We've previously written about "medical lawyer" Madeleine Cosman's anti-immigrant screed in the form of an article in the Journal of American Physicians and Surgeons where the incorrect assertion that "Suddenly, in the past three years America has more than 7,000 cases of leprosy" originated. Turns out there were only between 100 and 200 new cases of leprosy in "the past three years"; the 7,000 figure is the cumulative number of cases over the past 30 years.
Now that the claim of a massive increase in leprosy cases in the U.S. caused by illegal immigrants has been thoroughly debunked, we wondered: How much of the leprosy Kool-Aid did the ConWeb drink?
CNSNews.com came up empty. NewsBusters quoted an article citing a Fairness and Accuracy in Reporting report critical of Lou Dobbs' "consistently alarmist" tone on illegal immmigration, noting that leprosy is one way Dobbs has claimed that "the invasion of illegal aliens is threatening the health of many Americans."
NewsMax, meanwhile, took a big, long swig. At the front of the line was columnist George Putnam. A March 10, 2006, column praised Cosman as "a medical/legal genius," writing that " We can thank the late Dr. Madeleine Cosman for alerting us to what the illegal aliens bring to us as they cross our borders." Putnam then went on to doctor Cosman's statement to make it sound even more dire: "She cites leprosy: Suddenly, in the past three years, America has more than 7,000 cases. Illegal aliens brought leprosy from India, Brazil, the Caribbean and Mexico." Putnam deleted the part where Cosman somewhat qualifed her claim by adding "and other immigrants" after "illegal aliens."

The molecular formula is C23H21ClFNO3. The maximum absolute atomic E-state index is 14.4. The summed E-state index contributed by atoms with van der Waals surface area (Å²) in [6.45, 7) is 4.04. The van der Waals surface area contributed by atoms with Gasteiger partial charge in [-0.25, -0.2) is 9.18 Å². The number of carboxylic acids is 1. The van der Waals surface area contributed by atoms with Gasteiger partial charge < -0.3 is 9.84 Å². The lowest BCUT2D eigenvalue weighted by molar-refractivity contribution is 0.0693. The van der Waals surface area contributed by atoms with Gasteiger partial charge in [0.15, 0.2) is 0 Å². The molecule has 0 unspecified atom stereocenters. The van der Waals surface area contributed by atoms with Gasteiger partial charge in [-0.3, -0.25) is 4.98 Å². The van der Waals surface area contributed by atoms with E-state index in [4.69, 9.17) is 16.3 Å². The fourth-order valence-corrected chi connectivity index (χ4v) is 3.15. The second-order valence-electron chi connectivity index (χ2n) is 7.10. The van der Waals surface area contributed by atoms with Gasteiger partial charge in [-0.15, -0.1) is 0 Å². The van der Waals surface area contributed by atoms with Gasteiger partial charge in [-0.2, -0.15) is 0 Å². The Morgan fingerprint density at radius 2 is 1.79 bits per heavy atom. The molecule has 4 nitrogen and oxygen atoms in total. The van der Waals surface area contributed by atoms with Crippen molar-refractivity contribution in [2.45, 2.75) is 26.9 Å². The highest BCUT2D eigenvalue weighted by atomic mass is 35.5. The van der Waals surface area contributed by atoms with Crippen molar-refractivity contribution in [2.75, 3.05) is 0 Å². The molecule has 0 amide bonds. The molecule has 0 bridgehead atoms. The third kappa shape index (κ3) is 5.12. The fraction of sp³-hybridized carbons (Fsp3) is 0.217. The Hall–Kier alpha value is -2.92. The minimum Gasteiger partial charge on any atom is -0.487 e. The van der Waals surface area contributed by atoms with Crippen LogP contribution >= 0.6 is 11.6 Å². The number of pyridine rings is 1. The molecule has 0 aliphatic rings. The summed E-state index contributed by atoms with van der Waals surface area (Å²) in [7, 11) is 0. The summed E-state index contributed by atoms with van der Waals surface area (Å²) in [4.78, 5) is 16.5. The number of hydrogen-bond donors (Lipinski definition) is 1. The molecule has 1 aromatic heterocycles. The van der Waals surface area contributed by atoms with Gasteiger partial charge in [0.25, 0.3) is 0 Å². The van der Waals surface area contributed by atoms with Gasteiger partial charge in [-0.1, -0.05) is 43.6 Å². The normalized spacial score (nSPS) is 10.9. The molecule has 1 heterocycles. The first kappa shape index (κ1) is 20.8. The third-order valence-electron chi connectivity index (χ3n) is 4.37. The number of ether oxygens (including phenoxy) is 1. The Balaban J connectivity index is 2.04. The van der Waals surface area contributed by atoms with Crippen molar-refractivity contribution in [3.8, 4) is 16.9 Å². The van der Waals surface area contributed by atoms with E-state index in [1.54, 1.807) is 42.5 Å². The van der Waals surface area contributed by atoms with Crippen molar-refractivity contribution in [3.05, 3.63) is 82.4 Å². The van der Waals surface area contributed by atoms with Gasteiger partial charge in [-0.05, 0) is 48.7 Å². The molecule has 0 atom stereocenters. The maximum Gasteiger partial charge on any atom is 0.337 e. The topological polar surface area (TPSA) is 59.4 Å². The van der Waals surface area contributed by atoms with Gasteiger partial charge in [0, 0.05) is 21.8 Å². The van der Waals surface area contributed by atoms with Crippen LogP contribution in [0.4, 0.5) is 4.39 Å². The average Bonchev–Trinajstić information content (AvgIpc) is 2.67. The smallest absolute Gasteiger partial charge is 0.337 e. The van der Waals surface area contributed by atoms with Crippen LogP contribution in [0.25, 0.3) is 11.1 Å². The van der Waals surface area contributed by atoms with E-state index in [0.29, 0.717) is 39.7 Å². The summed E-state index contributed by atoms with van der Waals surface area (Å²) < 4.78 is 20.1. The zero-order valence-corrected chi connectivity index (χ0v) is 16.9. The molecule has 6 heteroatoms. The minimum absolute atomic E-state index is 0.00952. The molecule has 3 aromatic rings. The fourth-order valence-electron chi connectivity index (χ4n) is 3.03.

And Putnam wasn't done. In an Aug. 26, 2005, column, he again claimed that "in three years, 7,000 new cases of leprosy have crossed over from Mexico, India and Brazil," and in a Nov. 10, 2006, column, he asserted that "Had Bush and Congress done their jobs," America "wouldn't have ... 7,000 cases of leprosy."
"Medicine Men" Michael Arnold Glueck and Robert J. Cihak -- as we've noted, associated with the Association of American Physicians and Surgeons, publisher of the journal that printed Cosman's article -- cited Cosman's work in a Dec. 27, 2005, NewsMax column, though not the specific claim about leprosy. In a Feb. 8, 2005, column, Diane Alden wrote that "in excess of 7,000 new cases of leprosy have been diagnosed in the USA in the past three years."